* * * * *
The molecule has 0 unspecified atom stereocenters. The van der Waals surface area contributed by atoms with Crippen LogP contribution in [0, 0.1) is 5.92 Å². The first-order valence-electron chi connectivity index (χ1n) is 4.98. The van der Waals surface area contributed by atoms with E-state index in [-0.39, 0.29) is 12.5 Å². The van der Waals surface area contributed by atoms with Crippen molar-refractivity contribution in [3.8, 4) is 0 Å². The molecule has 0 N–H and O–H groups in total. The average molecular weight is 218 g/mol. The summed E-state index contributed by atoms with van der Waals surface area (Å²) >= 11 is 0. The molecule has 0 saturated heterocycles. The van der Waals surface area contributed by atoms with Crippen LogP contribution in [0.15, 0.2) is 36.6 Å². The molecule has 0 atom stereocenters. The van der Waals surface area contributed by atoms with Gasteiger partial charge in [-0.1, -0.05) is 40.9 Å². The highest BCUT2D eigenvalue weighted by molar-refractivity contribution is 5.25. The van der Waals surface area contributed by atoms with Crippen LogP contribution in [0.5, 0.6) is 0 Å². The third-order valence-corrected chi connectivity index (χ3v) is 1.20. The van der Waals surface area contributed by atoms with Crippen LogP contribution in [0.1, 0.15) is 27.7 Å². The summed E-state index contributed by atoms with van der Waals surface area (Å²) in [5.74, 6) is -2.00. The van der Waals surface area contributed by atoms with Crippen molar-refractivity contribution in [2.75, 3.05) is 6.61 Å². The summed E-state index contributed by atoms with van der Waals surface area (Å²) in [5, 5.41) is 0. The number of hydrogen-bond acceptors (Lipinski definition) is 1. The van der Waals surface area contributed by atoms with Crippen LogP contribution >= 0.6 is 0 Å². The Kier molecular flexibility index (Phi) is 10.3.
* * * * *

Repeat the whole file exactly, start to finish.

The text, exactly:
The molecule has 0 unspecified atom stereocenters. The van der Waals surface area contributed by atoms with Crippen LogP contribution in [0, 0.1) is 5.92 Å². The first-order valence-electron chi connectivity index (χ1n) is 4.98. The van der Waals surface area contributed by atoms with E-state index in [-0.39, 0.29) is 12.5 Å². The van der Waals surface area contributed by atoms with Crippen molar-refractivity contribution in [3.8, 4) is 0 Å². The molecule has 0 N–H and O–H groups in total. The average molecular weight is 218 g/mol. The summed E-state index contributed by atoms with van der Waals surface area (Å²) >= 11 is 0. The molecule has 0 saturated heterocycles. The van der Waals surface area contributed by atoms with Crippen LogP contribution in [0.15, 0.2) is 36.6 Å². The molecule has 0 atom stereocenters. The van der Waals surface area contributed by atoms with Gasteiger partial charge in [-0.1, -0.05) is 40.9 Å². The highest BCUT2D eigenvalue weighted by molar-refractivity contribution is 5.25. The van der Waals surface area contributed by atoms with Crippen LogP contribution in [0.5, 0.6) is 0 Å². The third-order valence-corrected chi connectivity index (χ3v) is 1.20. The van der Waals surface area contributed by atoms with Crippen LogP contribution in [0.1, 0.15) is 27.7 Å². The summed E-state index contributed by atoms with van der Waals surface area (Å²) in [5.74, 6) is -2.00. The van der Waals surface area contributed by atoms with Crippen molar-refractivity contribution in [2.75, 3.05) is 6.61 Å². The summed E-state index contributed by atoms with van der Waals surface area (Å²) in [5, 5.41) is 0. The number of hydrogen-bond acceptors (Lipinski definition) is 1. The van der Waals surface area contributed by atoms with Crippen LogP contribution >= 0.6 is 0 Å². The Kier molecular flexibility index (Phi) is 10.3.